OBJECTIVES: In some patients, acute, life-threatening respiratory injury produced by viruses such as SARS-CoV and other viral pneumonia are associated with an over-exuberant cytokine release. Elevated levels of blood IL-6 had been identified as a one of the risk factors associated with severe COVID-19 disease. Anti-IL6 inhibitors are among the therapeutic armamentarium for preventing the fatal consequences of acute respiratory and multi organ failure in around 20% of the COVID-19 infected patients. At present, their use is prioritized to patients with severe interstitial pneumonia (Brescia-COVID Scale-COVID 2-3) with hyperinflammation as determined by the presence of elevated IL6 and/or d-dimer, or progressive d-dimer increase, in patients who otherwise are subsidiary to ICU admission. However, many uncertainties remain on the actual role of anti-IL6 inhibitors in this setting, and whether current use and timing is the right one. There is the hypothesis that the use of anti-IL6 inhibitors at an earlier state during the hyperinflammatory syndrome would be beneficial and may avoid progressing to ARDS. On the other hand, the standard of care has changed and nowadays the use of corticosteroids has become part of the SOC in the treatment of COVID-19 pneumonia. Our limited experience suggests that better treatment outcomes can be achieved when combining IL6-inhibitors (e.g. sarilumab) with corticosteroids. The aim of the present study is to evaluate if an earlier therapeutic intervention with sarilumab plus SOC (including corticosteroids) may be more effective than current standard of care alone, in preventing progression to respiratory failure in COVID-19 infected patients with interstitial pneumonia. This study will also provide supportive evidence to that provided by currently ongoing studies on the efficacy and safety of sarilumab in this clinical context. TRIAL DESIGN: A phase two multi-center randomised controlled trial (RCT) with two parallel arms (1:1 ratio). PARTICIPANTS: They will be hospitalized patients, of at least 18 years of age, with severe COVID-19 who have positive RT-PCR test and have radiographic evidence of pulmonary infiltrates by imaging or rales/crackles on exam and SpO2 ≤ 94% on room air that requires supplemental oxygen. Patients must present elevation of inflammatory parameters (IL-6 > 40 pg/mL or d-dimer >1.0 mcg/ml) or, alternatively, progressive worsening in at least two of these inflammatory parameters in the prior 24-48h: CRP, LDH, serum ferritin, lymphopenia, or d-dimer. EXCLUSION CRITERIA: high oxygen requirements (including face mask with reservoir, non-invasive mechanical ventilation or high flow nasal cannula, or mechanical ventilation), admission to ICU, pregnancy or lactation, allergy or hypersensitivity to sarilumab or corticoesteroids, immunosuppressive antibody therapy within the past 5 months, AST/ALT values > 10 x ULN, neutropenia (< 0.5 x 109/L), severe thrombocytopenia (< 50 x 109/L), sepsis caused by an alternative pathogen, diverticulitis with risk of perforation or ongoing infectious dermatitis. The study will be conducted in several hospitals in Spain. INTERVENTION AND COMPARATOR: Patients randomised to the experimental arm will receive sarilumab + methylprednisolone plus SOC for COVID-19. Patients included in the control arm will receive methylprednisolone plus SOC for COVID-19. Corticosteroids will be given to all patients at a 1mg/kg/d of methylprednisolone for at least 3 days. Clinical follow-up visits will be performed at 3, 5, and 15 days after treatment randomization. Patients in the control group (SOC group without sarilumab) progressing to Brescia- COVID 2-3 plus inflammatory markers, will be given the option to be rescued with sarilumab at the same doses and, in that case, be included in an open-label phase and be followed up for additional weeks (with visits at 3, 7 and 15 days after sarilumab rescue administration). Patients randomly assigned to sarilumab therapy at baseline progressing to Brescia-COVID 2-3 will be rescued according to local clinical practice protocols. A final follow-up visit will be conducted for all patients at day 29 from randomization, regardless of initial treatment assignment. MAIN OUTCOMES: Primary end point is the proportion of patients progressing to either severe respiratory failure (Brescia-COVID ≥2), ICU admission, or death. RANDOMIZATION: Randomization codes were produced by means of the PROC PLAN of the SAS system, with a 1:1 assignment ratio, stratifying by centre and using blocks multiple of 2 elements. The randomization schedule will be managed through the eCRF in a concealed manner. BLINDING (MASKING): All study drugs will be administered as open label. No blinding methods will be used in this trial. NUMBERS TO BE RANDOMISED (SIMPLE SIZE): The target sample size will be 200 COVID-19 patients, who will be allocated randomly to control arm (100) and treatment arm (100). TRIAL STATUS: Protocol Code: SARTRE Protocol Date: May 05th 2020. Version: 2.0 The study has been approved by the Spanish Competent Authority (AEMPS) as a low intervention clinical trial. Start of recruitment: August, 2020 End of recruitment: May, 2021 TRIAL REGISTRATION: Identifier: EudraCT Number: 2020-002037-15 ; Registration date: 26 May 2020. FULL PROTOCOL: The full protocol is attached as an additional file, accessible from the Trials website (Additional file 1). In the interest in expediting dissemination of this material, the familiar formatting has been eliminated; this letter serves as a summary of the key elements of the full protocol. The study protocol has been reported in accordance with the Standard Protocol Items: Recommendations for Clinical Interventional Trials (SPIRIT) guidelines (Additional file 2).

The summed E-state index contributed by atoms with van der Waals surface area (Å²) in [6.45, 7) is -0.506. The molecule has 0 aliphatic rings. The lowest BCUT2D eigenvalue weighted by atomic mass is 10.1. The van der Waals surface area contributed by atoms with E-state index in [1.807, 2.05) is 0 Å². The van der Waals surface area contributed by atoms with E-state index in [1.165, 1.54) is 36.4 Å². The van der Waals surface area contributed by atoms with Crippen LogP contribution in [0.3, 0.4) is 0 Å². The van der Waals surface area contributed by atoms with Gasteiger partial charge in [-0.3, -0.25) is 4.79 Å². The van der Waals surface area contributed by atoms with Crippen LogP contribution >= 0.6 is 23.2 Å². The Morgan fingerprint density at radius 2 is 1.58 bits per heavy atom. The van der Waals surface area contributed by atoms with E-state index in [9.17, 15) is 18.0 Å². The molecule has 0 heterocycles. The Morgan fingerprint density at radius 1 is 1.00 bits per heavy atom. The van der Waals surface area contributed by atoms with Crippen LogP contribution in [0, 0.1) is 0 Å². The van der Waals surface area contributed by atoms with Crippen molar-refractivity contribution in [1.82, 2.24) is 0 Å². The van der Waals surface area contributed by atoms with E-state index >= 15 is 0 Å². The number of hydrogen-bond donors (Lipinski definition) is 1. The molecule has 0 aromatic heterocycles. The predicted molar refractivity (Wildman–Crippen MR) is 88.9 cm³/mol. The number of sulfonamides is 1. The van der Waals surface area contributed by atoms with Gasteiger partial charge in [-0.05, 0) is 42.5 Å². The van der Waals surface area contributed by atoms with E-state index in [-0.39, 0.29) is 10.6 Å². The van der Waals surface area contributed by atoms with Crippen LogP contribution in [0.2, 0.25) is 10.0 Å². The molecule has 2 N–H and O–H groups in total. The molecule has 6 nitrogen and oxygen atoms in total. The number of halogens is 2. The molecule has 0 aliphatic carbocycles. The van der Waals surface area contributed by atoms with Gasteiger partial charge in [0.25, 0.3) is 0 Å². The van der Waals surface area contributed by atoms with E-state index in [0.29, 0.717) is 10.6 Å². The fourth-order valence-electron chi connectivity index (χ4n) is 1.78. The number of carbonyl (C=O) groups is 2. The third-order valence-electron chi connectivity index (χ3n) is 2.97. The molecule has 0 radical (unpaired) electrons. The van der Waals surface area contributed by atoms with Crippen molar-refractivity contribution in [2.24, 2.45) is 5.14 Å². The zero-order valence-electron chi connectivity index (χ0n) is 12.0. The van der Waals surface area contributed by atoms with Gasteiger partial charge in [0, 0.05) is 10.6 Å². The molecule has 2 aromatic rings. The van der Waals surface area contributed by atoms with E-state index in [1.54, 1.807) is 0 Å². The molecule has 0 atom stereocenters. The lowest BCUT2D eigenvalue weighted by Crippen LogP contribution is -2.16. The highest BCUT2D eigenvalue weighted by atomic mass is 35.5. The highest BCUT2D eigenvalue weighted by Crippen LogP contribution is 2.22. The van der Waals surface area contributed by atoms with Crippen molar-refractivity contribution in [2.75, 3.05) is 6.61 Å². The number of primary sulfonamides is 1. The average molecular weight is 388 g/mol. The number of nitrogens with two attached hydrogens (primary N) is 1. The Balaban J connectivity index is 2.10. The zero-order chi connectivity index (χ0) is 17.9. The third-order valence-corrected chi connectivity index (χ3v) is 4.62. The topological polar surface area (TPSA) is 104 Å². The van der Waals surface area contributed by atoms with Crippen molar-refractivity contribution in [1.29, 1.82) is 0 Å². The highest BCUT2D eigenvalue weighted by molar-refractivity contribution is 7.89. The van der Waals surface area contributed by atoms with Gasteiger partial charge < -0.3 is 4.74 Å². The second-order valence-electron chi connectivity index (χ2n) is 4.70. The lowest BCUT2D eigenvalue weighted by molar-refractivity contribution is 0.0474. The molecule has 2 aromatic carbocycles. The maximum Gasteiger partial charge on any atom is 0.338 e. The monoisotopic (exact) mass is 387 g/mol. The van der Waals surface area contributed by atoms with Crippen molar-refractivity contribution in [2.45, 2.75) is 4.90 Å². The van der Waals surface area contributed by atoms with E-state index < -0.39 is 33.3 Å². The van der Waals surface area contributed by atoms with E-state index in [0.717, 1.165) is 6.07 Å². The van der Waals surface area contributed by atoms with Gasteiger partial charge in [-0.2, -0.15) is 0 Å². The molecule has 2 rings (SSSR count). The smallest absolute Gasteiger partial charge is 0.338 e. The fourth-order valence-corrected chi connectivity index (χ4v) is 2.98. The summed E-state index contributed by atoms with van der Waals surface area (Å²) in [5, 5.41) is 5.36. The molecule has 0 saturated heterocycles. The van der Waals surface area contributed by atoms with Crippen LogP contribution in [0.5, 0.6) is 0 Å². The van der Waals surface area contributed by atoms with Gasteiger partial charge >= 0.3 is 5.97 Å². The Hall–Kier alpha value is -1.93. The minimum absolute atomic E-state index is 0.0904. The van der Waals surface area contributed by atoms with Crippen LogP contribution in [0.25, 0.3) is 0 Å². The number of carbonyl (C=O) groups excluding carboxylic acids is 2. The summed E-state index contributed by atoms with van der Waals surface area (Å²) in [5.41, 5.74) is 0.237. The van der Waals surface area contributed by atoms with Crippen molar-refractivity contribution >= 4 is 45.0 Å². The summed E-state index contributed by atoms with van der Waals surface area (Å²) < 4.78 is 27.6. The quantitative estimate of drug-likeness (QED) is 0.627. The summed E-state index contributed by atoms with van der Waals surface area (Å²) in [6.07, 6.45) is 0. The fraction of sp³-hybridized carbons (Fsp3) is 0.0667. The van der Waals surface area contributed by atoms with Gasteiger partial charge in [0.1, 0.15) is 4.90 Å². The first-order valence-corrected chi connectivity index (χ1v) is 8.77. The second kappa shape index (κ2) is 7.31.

Subject(s)
Antibodies, Monoclonal, Humanized , Betacoronavirus , Coronavirus Infections , Cytokine Release Syndrome/prevention & control , Pandemics , Pneumonia, Viral , Adult , Anti-Inflammatory Agents/administration & dosage , Anti-Inflammatory Agents/adverse effects , Antibodies, Monoclonal, Humanized/administration & dosage , Antibodies, Monoclonal, Humanized/adverse effects , Betacoronavirus/drug effects , Betacoronavirus/isolation & purification , COVID-19 , Clinical Trials, Phase II as Topic , Coronavirus Infections/drug therapy , Coronavirus Infections/immunology , Coronavirus Infections/physiopathology , Cytokine Release Syndrome/immunology , Female , Humans , Male , Pneumonia, Viral/diagnosis , Pneumonia, Viral/drug therapy , Pneumonia, Viral/etiology , Pneumonia, Viral/immunology , Pneumonia, Viral/physiopathology , Randomized Controlled Trials as Topic , Receptors, Interleukin-6/antagonists & inhibitors , SARS-CoV-2 , Treatment Outcome